Tag Archives: Quickflix

The streaming war claims a new casualty: Quickflix is going under

In the statement, Quickflix CEO Stephen Langsford laid the blame for his company’s collapse on Stan. […] “Despite Quickflix being first to the streaming market and holding a leadership position in 2014, ongoing growth has required capital for continued investment in content and marketing,” Langsford said. “Neither Nine Entertainment nor Stan have ever participated in any capital raisings to assist Quickflix’s growth and its ability to raise capital from any source has been constrained by the redeemable preference shares.” – Ariel Bogle, Mashable

Stan, Netflix lead in volume of video streaming content on offer

Content-focused app company Gyde found that Presto currently offers 4009 hours of television and movie content (including TV), almost 2000 less than its nearest rival. In contrast, Netflix offers 5748 hours of content, and Stan, which is co-owned by Nine Entertainment Co. and Fairfax Media, offers 6089 hours. […] The research also found that the latest entrant Netflix has “a key competitive advantage in pre-existing device support” that was rolled out for the local market. Many consumers have readily activated the service via their existing consoles such as the Xbox and PlayStation, as well as the current generation Apple TV. – Dominic White, The Sydney Morning Herald

Which Australian Streaming Service Has The Most Box Office Hit Movies?

[T]here’s not even a clear “winner” across all years. Presto “wins” 2014 by a slim margin and 2013 by a much wider margin, but then absolutely falls off a cliff in terms of popular available movies. Stan picks up the slack for 2012, and Netflix whomps everyone when it comes to the movies of 2011. Then there’s poor old Quickflix, which maintained an absolutely consistent level of movie availability, albeit not one that’s a stunning advertisement for its subscription streaming service. Not a single one of the titles in this list is available. […] everyone performs badly if you’re after box office hits, with nobody even having half of a given year’s movies. There are countless titles that absolutely nobody has — in the case of last year’s Teenage Mutant Ninja Turtles that’s arguably a good thing — but as services for delivering popular box office fare, nobody’s got a whole lot of crowing to do. – Alex Kidman, Lifehacker Australia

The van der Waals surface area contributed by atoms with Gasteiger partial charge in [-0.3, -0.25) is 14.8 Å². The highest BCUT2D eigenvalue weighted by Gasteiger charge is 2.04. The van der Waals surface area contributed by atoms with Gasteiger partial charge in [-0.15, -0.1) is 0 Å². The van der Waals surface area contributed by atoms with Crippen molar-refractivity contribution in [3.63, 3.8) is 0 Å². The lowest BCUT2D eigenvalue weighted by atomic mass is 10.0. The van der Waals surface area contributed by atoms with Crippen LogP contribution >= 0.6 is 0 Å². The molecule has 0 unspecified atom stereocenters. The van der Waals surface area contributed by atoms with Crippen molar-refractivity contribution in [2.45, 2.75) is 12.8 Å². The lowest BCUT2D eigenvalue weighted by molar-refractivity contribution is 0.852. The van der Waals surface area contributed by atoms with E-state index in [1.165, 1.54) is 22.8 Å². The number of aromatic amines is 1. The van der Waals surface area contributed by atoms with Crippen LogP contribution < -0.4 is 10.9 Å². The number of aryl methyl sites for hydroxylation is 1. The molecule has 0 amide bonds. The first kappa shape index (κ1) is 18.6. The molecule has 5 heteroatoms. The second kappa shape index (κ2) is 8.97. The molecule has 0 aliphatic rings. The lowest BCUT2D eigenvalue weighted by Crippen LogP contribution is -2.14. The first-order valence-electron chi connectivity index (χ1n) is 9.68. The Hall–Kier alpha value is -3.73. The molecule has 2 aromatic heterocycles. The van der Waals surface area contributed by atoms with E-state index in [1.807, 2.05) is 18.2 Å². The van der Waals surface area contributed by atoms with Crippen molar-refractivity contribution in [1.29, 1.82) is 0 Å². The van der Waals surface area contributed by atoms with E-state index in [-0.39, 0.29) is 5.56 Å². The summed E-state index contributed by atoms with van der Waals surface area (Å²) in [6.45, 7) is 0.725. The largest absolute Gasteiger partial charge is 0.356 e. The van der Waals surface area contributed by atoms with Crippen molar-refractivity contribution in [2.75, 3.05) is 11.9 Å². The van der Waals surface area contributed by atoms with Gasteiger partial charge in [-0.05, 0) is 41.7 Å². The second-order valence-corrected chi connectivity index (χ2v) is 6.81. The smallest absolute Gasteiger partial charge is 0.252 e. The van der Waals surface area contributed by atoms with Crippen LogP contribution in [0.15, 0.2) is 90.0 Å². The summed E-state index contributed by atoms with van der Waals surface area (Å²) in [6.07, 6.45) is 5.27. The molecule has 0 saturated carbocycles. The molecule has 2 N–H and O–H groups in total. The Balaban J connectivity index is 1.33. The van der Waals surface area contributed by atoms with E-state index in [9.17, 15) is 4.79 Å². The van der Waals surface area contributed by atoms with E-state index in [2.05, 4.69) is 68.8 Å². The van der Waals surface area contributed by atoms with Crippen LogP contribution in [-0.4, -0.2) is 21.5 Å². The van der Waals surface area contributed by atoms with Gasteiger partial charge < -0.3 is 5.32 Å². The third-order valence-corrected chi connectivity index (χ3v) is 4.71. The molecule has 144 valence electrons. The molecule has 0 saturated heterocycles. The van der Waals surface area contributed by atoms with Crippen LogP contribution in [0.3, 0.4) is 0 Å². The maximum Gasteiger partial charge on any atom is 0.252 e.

Quickflix lashes out at Netflix

Quickflix CEO Stephen Langsford has lashed out US streaming giant Netflix, arguing that it is knowingly condoning VPN use and is enjoying a “free ride” in the country through avoiding local content licensing fees. […] “Stop turning a blind eye to VPN services acting as a gateway to your service. Be honest and face-up to the issue of unauthorised access to your US service.” […] Last year Business Spectator revealed that Australia is second to Canada in the use of VPNs to access Netflix. Aside from anecdotal evidence from VPN providers, it has been difficult to pinpoint the prevalence of the trend. […] The main point in Mr Langsford’s letter revolves around the way in which digital content is licensed and distributed around the globe. Under the current regime, broadcasters are required to pay a fee to the content creator for every region in which they broadcast their content. As Netflix has not launched in Australia, it is currently not paying content licencing fees within the region. Quickflix, however, is. – Harrison Polites,The Australian
(Full Story: http://ift.tt/1BY7TIl )

Australia: Expected Netflix Entry Heats Up Streaming Video Sector – Hollywood Reporter

Nine Entertainment Co. (NEC), parent of the Nine television network, has acquired HBO’s 8 percent stake in DVD rental and streaming company Quickflix Ltd. […] The deal marks HBO’s exit from Quickflix, two years after investing $8.74 million (AUS$9.3 million) in the company. HBO last year cut a long-term exclusive agreement with pay TV giant Foxtel, under which Foxtel gets all premiere rights to HBO’s original series, […] Foxtel airs them the same day and date as in the U.S. However, at the end of season four of Game of Thrones last month, the full series was made available on streaming services, including Quickflix, iTunes, Google’s Chromecast and Google Play as well as Foxtel’s streaming services. Currently, Netflix also supplies its original series such as House of Cards and Orange Is the New Black on an exclusive first-run basis to Foxtel. – Pip Bulbeck,The Hollywood Reporter  http://ift.tt/1ntvJYq